Around Holland Park and into Notting Hill
Part two of a late Autumn city walk in west London. (Part 1 - Part 2)
(Photos/words © urban75, 10th November, 2007)
Developed around the grounds of the Jacobean mansion, Holland House, Holland Park is one of London's smallest public parks and features semi-wild woodland, formal gardens, an Orangery, a children's playground and sports facilities.
It's also the home of the open air Holland Park Theatre.
Slightly less than welcoming sign.
The famous Orangery, which hosts a gallery and a cafe. I stopped off here for tea and scones and checked the football scores on my Palm Treo phone.
Sadly, the mighty Cardiff City FC were losing again.
Opened as public park as late as 1952, Holland Park takes its name from Sir Henry, earl of Holland who was formerly resident at Holland House.
Here you can see the geometric Formal Gardens, created in 1812 by Buonaiuti.
Originally known as the 'Portuguese garden,' it was renamed after Britain fell out with Portugal.
Holland House was bombed during the Second World War and suffered major damage with just the ground floor surviving.
The restored East Wing currently houses a youth hostel, with the Belvedere restaurant occupying the former summer ball room.
Holland House was occupied by Cromwell's army during the English civil war.
The Iris Garden Fountain, designed by William Pye. At dusk there's apparently some laser beam decorations to be seen.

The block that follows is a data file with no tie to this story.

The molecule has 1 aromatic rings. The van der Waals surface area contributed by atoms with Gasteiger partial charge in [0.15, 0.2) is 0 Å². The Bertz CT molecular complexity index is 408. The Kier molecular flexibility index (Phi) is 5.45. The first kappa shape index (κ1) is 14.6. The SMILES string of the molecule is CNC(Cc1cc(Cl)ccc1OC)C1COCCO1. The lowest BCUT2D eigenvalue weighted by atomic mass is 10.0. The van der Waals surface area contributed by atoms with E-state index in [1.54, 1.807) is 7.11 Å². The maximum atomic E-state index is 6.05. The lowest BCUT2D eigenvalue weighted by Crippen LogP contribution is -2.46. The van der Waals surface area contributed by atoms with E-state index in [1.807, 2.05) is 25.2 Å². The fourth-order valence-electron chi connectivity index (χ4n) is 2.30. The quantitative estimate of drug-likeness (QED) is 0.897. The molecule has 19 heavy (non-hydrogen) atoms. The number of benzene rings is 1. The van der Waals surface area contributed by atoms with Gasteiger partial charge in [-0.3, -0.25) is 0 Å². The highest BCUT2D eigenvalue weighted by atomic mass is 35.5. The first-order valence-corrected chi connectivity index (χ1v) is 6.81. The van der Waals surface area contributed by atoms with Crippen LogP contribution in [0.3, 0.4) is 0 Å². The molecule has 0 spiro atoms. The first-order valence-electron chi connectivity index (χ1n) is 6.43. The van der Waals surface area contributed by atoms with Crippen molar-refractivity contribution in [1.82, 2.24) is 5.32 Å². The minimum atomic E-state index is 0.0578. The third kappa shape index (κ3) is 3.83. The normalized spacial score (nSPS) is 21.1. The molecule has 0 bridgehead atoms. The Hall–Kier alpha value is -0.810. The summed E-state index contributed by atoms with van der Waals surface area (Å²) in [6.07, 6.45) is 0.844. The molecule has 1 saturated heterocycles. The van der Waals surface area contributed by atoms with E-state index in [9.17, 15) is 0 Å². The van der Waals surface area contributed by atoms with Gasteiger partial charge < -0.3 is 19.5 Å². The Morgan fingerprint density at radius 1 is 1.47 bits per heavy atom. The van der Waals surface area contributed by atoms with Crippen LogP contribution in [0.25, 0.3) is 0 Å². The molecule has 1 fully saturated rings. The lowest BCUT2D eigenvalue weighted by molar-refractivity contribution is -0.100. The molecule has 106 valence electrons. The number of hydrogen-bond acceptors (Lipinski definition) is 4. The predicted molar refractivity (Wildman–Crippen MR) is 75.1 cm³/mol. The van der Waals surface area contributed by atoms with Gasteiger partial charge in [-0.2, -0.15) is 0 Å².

Another view of the remaining parts of Holland House, built in 1606.
The inscription reads, "Earth would be less fair without trees to grace her valleys, hide her scars, cast cool shade, in gardens here."
The curious 'Walking Man' sculpture in Holland Park by Dhruva Mistry.
The Kyoto Japanese Garden was built for the 1991 London Festival of Japan.
A co-operative project between the Royal Borough of Kensington and Chelsea and Kyoto Chamber of Trade in Japan, the Kyoto garden is styled on a Japanese garden.
Lord Holland's Pond, set within 54 acres of Holland Park.
Statue of a seated Lord Holland in Holland Park by the English painter, sculptor and radical socialist, George Frederic Watts (1817-1904).
Watts was the inspiration behind Postman's Park near St Bartholomew's Hospital.
There's something rather sad about this lone figure stuck in the middle of the park.
A lone walker heads out of the park as dusk falls.
Ladbroke Walk mews.
A long row of solid houses dating from the 1840s along Ladbroke Square, facing Ladbroke Square Gardens.
The sun sets on Ladbroke Square.
Pembridge Road, Notting Hill.
The 12th House restaurant at 35 Pembridge Road is (ahem) 'astrology-themed' with guests asked what their star sign is and then being presented with a horoscope.
If hanging out with metaphysical types is your kind of thing, it's a must-visit!
Book and Comic Exchange at 14 Pembridge Road.
Tube station. Back to Brixton!